3D echocardiography gauges heart mass loss in astronauts

October 23, 2006

Ultrasound is no stranger to space travel. Typically, however, the imaging modality has been used to evaluate musculoskeletal problems associated with near-weightless conditions. A new effort launched by the National Aeronautics and Space Administration uses live 3D ultrasound and advanced postprocessing to evaluate the effects of microgravity on astronauts’ hearts.

Ultrasound is no stranger to space travel. Typically, however, the imaging modality has been used to evaluate musculoskeletal problems associated with near-weightless conditions. A new effort launched by the National Aeronautics and Space Administration uses live 3D ultrasound and advanced postprocessing to evaluate the effects of microgravity on astronauts' hearts.

Astronauts commonly are thought to lose heart mass during prolonged flight. Two-D echocardiography measurements reveal a 5% decrease, which usually reverses within three days of being back on Earth. Researchers are interested in learning the cause of these changes. Possible explanations include heart atrophy caused by weightlessness, dehydration from space travel, or error caused by the geometric assumptions used in 2D echo.

"I suspect the formula for left ventricular mass calculated from a 2D echocardiogram might be overly sensitive to dehydration and consequently give a false reading to someone who's dehydrated," said David S. Martin, chief ultrasound technologist for the NASA Cardiovascular Laboratory at the Johnson Space Center in Houston.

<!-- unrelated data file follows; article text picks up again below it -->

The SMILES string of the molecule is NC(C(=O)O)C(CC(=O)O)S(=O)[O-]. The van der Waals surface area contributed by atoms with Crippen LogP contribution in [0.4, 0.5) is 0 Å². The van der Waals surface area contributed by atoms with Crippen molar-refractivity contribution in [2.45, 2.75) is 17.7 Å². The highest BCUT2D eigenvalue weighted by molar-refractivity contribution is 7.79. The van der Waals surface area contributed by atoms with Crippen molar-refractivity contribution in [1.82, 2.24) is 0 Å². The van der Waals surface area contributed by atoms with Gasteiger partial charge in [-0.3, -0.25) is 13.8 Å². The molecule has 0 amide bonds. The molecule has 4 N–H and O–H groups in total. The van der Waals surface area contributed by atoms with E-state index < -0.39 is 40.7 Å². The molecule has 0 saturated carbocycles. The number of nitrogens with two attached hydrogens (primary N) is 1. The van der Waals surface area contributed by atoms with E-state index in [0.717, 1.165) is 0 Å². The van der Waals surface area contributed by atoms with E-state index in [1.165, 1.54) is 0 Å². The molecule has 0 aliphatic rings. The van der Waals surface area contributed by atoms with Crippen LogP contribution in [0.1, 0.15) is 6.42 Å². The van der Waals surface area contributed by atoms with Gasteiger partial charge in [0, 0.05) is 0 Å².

A 3D calculation of left ventricular mass does not have the same geometric assumptions that a 2D scan has. Consequently, 3D echocardiography should provide a more accurate number, Martin said.

Martin's team has already conducted pre- and postflight scans of two crew members from each of the last two space shuttle missions. Results are pending. The researchers perform live 3D echo with a Philips iE33 echocardiography system that allows them to capture a full-volume image of the beating heart in less than a minute. Later, they extract measurements of heart mass, ejection fraction, blood flow, strain rate, and cardiac wall motion with Philips' QLAB quantification software.

There's a narrow window of opportunity to perform an echo exam on the returning astronauts, as any changes due to weightlessness apparently are short term, Martin said. In addition, other scientists are standing in line to prod and probe the astronauts.

The 3D images will be compared with 2D scans from a modified Philips HDI 5000 ultrasound system that was installed in the International Space Station in 2001. Because of budget constraints, NASA has no plans to modify the iE33 for a permanent home aboard the space station, Martin said.

Loss of left ventricular mass coupled with dehydration could put a significant strain on astronauts' hearts. In the case of an emergency upon landing, astronauts might need to lift heavy components or run quickly, both actions that would be jeopardized with heart mass loss. Understanding the origins of LV loss could help researchers devise treatments or protocols while the astronauts are in space to delay or halt the process, Martin said.

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